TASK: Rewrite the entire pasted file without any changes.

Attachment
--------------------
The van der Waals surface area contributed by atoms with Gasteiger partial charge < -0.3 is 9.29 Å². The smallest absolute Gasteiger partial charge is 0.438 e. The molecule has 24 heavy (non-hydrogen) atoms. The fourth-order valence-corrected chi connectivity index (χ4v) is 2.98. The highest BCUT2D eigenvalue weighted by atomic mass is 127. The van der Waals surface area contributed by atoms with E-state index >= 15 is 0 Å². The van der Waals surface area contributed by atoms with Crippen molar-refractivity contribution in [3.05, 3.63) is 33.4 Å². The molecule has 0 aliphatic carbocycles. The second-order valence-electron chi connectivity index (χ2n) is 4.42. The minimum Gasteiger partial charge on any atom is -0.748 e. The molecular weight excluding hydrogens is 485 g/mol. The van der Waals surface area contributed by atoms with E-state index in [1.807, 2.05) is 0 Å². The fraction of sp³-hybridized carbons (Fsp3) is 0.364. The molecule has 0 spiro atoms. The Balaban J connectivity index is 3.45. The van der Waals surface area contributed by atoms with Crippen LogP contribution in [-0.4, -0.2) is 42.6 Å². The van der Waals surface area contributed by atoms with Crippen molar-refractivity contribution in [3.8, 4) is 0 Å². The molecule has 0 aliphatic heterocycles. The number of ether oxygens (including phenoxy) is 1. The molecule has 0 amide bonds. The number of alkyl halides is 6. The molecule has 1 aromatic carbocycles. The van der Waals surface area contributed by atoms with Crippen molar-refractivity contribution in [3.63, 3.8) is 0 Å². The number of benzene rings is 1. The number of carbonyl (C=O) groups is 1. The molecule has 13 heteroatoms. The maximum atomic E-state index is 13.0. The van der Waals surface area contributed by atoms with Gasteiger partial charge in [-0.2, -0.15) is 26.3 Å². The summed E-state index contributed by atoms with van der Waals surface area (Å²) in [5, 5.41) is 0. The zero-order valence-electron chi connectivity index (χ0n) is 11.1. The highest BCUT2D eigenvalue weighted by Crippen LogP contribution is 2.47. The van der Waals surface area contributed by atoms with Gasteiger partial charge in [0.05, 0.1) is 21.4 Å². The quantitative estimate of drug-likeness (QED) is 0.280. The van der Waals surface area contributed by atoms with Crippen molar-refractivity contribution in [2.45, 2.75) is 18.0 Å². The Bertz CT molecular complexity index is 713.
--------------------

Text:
The van der Waals surface area contributed by atoms with Gasteiger partial charge < -0.3 is 9.29 Å². The smallest absolute Gasteiger partial charge is 0.438 e. The molecule has 24 heavy (non-hydrogen) atoms. The fourth-order valence-corrected chi connectivity index (χ4v) is 2.98. The highest BCUT2D eigenvalue weighted by atomic mass is 127. The van der Waals surface area contributed by atoms with E-state index >= 15 is 0 Å². The van der Waals surface area contributed by atoms with Crippen molar-refractivity contribution in [3.05, 3.63) is 33.4 Å². The molecule has 0 aliphatic carbocycles. The second-order valence-electron chi connectivity index (χ2n) is 4.42. The minimum Gasteiger partial charge on any atom is -0.748 e. The molecular weight excluding hydrogens is 485 g/mol. The van der Waals surface area contributed by atoms with E-state index in [1.807, 2.05) is 0 Å². The fraction of sp³-hybridized carbons (Fsp3) is 0.364. The molecule has 0 spiro atoms. The Balaban J connectivity index is 3.45. The van der Waals surface area contributed by atoms with Crippen LogP contribution in [-0.4, -0.2) is 42.6 Å². The van der Waals surface area contributed by atoms with Crippen molar-refractivity contribution in [3.8, 4) is 0 Å². The molecule has 0 aliphatic heterocycles. The number of ether oxygens (including phenoxy) is 1. The molecule has 0 amide bonds. The number of alkyl halides is 6. The molecule has 1 aromatic carbocycles. The van der Waals surface area contributed by atoms with Crippen molar-refractivity contribution in [3.63, 3.8) is 0 Å². The number of benzene rings is 1. The number of carbonyl (C=O) groups is 1. The molecule has 13 heteroatoms. The maximum atomic E-state index is 13.0. The van der Waals surface area contributed by atoms with Gasteiger partial charge in [-0.2, -0.15) is 26.3 Å². The summed E-state index contributed by atoms with van der Waals surface area (Å²) in [5, 5.41) is 0. The zero-order valence-electron chi connectivity index (χ0n) is 11.1. The highest BCUT2D eigenvalue weighted by Crippen LogP contribution is 2.47. The van der Waals surface area contributed by atoms with Gasteiger partial charge in [0.05, 0.1) is 21.4 Å². The quantitative estimate of drug-likeness (QED) is 0.280. The van der Waals surface area contributed by atoms with Crippen molar-refractivity contribution in [2.45, 2.75) is 18.0 Å². The Bertz CT molecular complexity index is 713.